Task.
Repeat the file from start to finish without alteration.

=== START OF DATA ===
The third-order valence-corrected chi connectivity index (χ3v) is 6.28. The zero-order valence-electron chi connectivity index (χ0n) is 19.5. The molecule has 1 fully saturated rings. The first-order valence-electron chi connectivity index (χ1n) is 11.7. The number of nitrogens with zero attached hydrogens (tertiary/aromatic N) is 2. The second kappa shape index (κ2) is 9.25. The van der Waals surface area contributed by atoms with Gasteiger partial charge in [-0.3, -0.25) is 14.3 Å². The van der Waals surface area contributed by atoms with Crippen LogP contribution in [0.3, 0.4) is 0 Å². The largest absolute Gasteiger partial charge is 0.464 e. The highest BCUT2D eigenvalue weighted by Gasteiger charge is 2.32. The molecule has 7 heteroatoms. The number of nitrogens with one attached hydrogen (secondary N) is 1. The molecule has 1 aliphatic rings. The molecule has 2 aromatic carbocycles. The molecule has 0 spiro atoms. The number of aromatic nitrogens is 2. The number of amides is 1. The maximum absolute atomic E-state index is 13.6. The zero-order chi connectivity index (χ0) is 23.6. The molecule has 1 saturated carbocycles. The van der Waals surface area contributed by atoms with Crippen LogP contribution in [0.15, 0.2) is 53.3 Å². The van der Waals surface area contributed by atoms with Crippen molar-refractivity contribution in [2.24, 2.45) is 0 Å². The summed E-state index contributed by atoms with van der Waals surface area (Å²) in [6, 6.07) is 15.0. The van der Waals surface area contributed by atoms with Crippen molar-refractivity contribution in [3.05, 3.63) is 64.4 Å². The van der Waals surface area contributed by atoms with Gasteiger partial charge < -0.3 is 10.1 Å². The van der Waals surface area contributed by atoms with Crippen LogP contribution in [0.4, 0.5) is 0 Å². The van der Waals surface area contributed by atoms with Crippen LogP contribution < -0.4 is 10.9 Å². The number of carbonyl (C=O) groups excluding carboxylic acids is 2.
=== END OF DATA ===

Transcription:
The third-order valence-corrected chi connectivity index (χ3v) is 6.28. The zero-order valence-electron chi connectivity index (χ0n) is 19.5. The molecule has 1 fully saturated rings. The first-order valence-electron chi connectivity index (χ1n) is 11.7. The number of nitrogens with zero attached hydrogens (tertiary/aromatic N) is 2. The second kappa shape index (κ2) is 9.25. The van der Waals surface area contributed by atoms with Gasteiger partial charge in [-0.3, -0.25) is 14.3 Å². The van der Waals surface area contributed by atoms with Crippen LogP contribution in [0.3, 0.4) is 0 Å². The largest absolute Gasteiger partial charge is 0.464 e. The highest BCUT2D eigenvalue weighted by Gasteiger charge is 2.32. The molecule has 7 heteroatoms. The number of nitrogens with one attached hydrogen (secondary N) is 1. The molecule has 1 aliphatic rings. The molecule has 2 aromatic carbocycles. The molecule has 0 spiro atoms. The number of aromatic nitrogens is 2. The number of amides is 1. The maximum absolute atomic E-state index is 13.6. The zero-order chi connectivity index (χ0) is 23.6. The molecule has 1 saturated carbocycles. The van der Waals surface area contributed by atoms with Crippen LogP contribution in [0.15, 0.2) is 53.3 Å². The van der Waals surface area contributed by atoms with Crippen molar-refractivity contribution in [2.24, 2.45) is 0 Å². The summed E-state index contributed by atoms with van der Waals surface area (Å²) in [6, 6.07) is 15.0. The van der Waals surface area contributed by atoms with Crippen molar-refractivity contribution in [3.05, 3.63) is 64.4 Å². The van der Waals surface area contributed by atoms with Gasteiger partial charge < -0.3 is 10.1 Å². The van der Waals surface area contributed by atoms with Crippen LogP contribution in [0.4, 0.5) is 0 Å². The van der Waals surface area contributed by atoms with Crippen LogP contribution < -0.4 is 10.9 Å². The number of carbonyl (C=O) groups excluding carboxylic acids is 2.